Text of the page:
Middle-east Arab News Opinion | Asharq Al-awsat

Yemen: GPC says it will not attend Geneva talks if members send rival delegation
Select Page
Yemeni members of the southern separatist movement, loyal to President Abd Rabbuh Mansur Hadi,  keep position in Aden's suburbs, on June 3, 2015. (AFP Photo/Saleh Al-Obeidi)

Yemeni members of the southern separatist movement, loyal to President Abd Rabbuh Mansur Hadi, keep position in Aden’s suburbs, on June 3, 2015. (AFP Photo/Saleh Al-Obeidi)

Sana’a, Asharq Al-Awsat—The General People’s Congress (GPC), Yemen’s fractured ruling party, will only attend the Geneva peace talks if the party is represented by a single delegation, a senior GPC official told Asharq Al-Awsat on Thursday.

The official said the GPC had officially informed the UN Special Envoy to Yemen Ismail Ould Cheikh Ahmed that it will not participate in the UN-sponsored talks if party members who support Yemen’s legitimate President Abd Rabbuh Mansur Hadi decide to send their own separate delegation.

Yemen’s internationally recognized government and their Houthi rivals have agreed to hold talks in Geneva to end the political crisis gripping the country.

Former Yemen president Ali Abdullah Saleh, who heads the GPC, has been accused of using his influence within the party and Yemen’s military to support the Houthi movement, which mounted a coup against Hadi in January and has occupied large swathes of Yemen, including the capital Sana’a.

Cracks began to emerge within the GPC earlier this year after senior party members, including the second-in-command Ahmed Ben Dhagher, called on the Houthis and Saleh’s militias to withdraw from the areas they have occupied.

Following a wave of public protests against his government in 2012, Saleh agreed to a Gulf-sponsored initiative that saw him step down in favor of his deputy Hadi, while Saleh kept his position as GPC party leader.

The 73-year-old strongman later sacked Hadi and his supporters from the GPC, after the UN Security Council approved sanctions against him and Houthi commanders.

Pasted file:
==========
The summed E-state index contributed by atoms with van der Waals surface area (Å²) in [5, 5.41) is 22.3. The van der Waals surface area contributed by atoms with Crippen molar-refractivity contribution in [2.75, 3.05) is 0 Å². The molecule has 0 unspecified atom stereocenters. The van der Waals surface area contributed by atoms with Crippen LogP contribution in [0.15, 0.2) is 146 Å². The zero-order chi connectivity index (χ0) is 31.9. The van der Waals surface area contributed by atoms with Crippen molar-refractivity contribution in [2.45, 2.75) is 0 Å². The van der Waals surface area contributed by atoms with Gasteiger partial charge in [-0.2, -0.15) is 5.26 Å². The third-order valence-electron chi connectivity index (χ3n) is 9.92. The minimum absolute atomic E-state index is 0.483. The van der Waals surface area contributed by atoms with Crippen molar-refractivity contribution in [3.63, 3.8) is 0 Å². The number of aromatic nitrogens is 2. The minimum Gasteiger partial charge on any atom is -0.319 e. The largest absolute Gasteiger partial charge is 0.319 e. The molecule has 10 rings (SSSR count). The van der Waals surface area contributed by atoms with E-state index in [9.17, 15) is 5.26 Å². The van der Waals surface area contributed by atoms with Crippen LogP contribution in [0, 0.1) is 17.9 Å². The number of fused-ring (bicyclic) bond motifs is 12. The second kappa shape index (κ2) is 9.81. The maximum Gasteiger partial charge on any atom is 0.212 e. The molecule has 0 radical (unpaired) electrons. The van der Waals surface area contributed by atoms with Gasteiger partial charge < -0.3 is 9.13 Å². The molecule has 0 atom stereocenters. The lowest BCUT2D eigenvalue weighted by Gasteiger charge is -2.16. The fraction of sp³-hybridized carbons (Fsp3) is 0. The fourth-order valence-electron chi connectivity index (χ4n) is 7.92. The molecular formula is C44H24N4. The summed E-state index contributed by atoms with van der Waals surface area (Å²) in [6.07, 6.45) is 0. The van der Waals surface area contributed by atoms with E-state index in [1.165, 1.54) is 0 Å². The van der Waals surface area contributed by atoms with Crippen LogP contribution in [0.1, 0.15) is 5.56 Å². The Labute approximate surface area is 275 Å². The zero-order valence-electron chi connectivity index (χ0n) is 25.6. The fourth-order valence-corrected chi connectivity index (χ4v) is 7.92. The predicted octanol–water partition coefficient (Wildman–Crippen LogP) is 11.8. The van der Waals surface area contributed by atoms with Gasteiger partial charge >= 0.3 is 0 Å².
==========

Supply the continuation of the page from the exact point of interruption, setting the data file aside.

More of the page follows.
The GPC official said his party has not yet decided who will represent it at the talks as it is still awaiting an official invitation from the UN Secretary-General Ban Ki-moon.

When asked whether the GPC and the Houthis have agreed on the points of discussion at the meeting, the official said: “There is a great convergence in views between the two sides. The recent developments have unified our positions.”

President Hadi will hold a meeting with several party leaders in Riyadh on Friday to discuss the level of representation and agenda, a source close to Hadi told Asharq Al-Awsat.

Neither Hadi nor Vice-President Khaled Bahah will attend the talks that are scheduled to take place on June 14, the source said.

Following a meeting between Hadi and Ould Cheikh Ahmed in Riyadh on Monday, Yemen’s government said it would attend the Geneva talks on the condition that the Houthis comply with the UN Security Council Resolution 2216, which stipulates the immediate withdrawal of the Shi’ite militants from the areas under their control.

In comments to Asharq Al-Awsat, Yemen’s ambassador to the United Nations Khaled Al-Yamani said Ould Cheikh Ahmed “has informed the Houthis, during his visit to Sana’a, about the need to comply with the UN Security Council resolutions, particularly 2216.”

“We have agreed with the UN Secretary-General on June 14 as the date for holding the Geneva talks  . . . the UN will officially announce this date once the UN Secretary-General receives confirmations from Ould Cheikh Ahmed that a clear agreement with the Houthis has been reached,” he said.

“The Yemeni government will participate with seven representatives comprised of the government and legitimate [pro-Hadi] parties,” he said.

The other Yemeni factions, the ambassador maintained, will have seven representatives, with two each for the GPC and the Houthi movement, and three representing the remaining parties.

The GPC, however, calls for “just and equal” representation for all factions attending the talks, said the senior party source.

Heba Qudsi contributed reporting from Washington. Nayef Al-Rasheed contributed reporting from Riyadh.